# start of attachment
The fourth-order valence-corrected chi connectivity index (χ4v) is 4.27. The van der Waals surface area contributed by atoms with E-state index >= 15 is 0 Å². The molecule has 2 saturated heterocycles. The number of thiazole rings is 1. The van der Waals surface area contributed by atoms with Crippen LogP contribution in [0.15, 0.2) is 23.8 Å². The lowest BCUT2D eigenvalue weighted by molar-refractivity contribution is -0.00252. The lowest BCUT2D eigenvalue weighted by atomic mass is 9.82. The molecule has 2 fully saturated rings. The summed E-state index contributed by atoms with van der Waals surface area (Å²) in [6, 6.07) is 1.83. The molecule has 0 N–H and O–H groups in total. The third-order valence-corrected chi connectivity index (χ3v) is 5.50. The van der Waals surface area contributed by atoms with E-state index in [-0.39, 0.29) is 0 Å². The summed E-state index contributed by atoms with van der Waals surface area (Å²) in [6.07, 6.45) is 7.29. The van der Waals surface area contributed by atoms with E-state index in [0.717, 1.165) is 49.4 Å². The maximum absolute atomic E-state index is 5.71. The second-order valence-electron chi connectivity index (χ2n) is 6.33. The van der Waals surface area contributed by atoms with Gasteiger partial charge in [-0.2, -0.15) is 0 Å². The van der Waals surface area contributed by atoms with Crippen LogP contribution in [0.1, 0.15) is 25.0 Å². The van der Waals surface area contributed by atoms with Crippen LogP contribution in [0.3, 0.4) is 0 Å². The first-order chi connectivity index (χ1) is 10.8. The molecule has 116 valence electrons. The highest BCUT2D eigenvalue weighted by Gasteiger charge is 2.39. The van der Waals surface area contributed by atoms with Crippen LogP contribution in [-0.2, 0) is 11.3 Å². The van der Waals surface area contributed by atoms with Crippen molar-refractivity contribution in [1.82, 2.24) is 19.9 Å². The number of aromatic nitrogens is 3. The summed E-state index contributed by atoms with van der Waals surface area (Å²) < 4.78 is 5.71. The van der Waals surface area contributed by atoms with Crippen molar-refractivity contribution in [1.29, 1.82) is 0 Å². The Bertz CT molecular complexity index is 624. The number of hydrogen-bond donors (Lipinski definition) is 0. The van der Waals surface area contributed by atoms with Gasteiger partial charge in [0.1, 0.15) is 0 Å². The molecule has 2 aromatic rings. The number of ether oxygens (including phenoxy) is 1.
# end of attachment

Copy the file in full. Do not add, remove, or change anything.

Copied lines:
The fourth-order valence-corrected chi connectivity index (χ4v) is 4.27. The van der Waals surface area contributed by atoms with E-state index >= 15 is 0 Å². The molecule has 2 saturated heterocycles. The number of thiazole rings is 1. The van der Waals surface area contributed by atoms with Crippen LogP contribution in [0.15, 0.2) is 23.8 Å². The lowest BCUT2D eigenvalue weighted by molar-refractivity contribution is -0.00252. The lowest BCUT2D eigenvalue weighted by atomic mass is 9.82. The molecule has 2 fully saturated rings. The summed E-state index contributed by atoms with van der Waals surface area (Å²) in [6, 6.07) is 1.83. The molecule has 0 N–H and O–H groups in total. The third-order valence-corrected chi connectivity index (χ3v) is 5.50. The van der Waals surface area contributed by atoms with E-state index in [-0.39, 0.29) is 0 Å². The summed E-state index contributed by atoms with van der Waals surface area (Å²) in [6.07, 6.45) is 7.29. The van der Waals surface area contributed by atoms with E-state index in [0.717, 1.165) is 49.4 Å². The maximum absolute atomic E-state index is 5.71. The second-order valence-electron chi connectivity index (χ2n) is 6.33. The van der Waals surface area contributed by atoms with Gasteiger partial charge in [-0.2, -0.15) is 0 Å². The van der Waals surface area contributed by atoms with Crippen LogP contribution in [0.1, 0.15) is 25.0 Å². The van der Waals surface area contributed by atoms with Crippen LogP contribution in [0.3, 0.4) is 0 Å². The first-order chi connectivity index (χ1) is 10.8. The molecule has 116 valence electrons. The highest BCUT2D eigenvalue weighted by Gasteiger charge is 2.39. The van der Waals surface area contributed by atoms with Crippen LogP contribution in [-0.2, 0) is 11.3 Å². The van der Waals surface area contributed by atoms with Crippen molar-refractivity contribution in [1.82, 2.24) is 19.9 Å². The number of aromatic nitrogens is 3. The summed E-state index contributed by atoms with van der Waals surface area (Å²) < 4.78 is 5.71. The van der Waals surface area contributed by atoms with Crippen molar-refractivity contribution in [1.29, 1.82) is 0 Å². The Bertz CT molecular complexity index is 624. The number of hydrogen-bond donors (Lipinski definition) is 0. The van der Waals surface area contributed by atoms with Gasteiger partial charge in [0.1, 0.15) is 0 Å². The molecule has 2 aromatic rings. The number of ether oxygens (including phenoxy) is 1.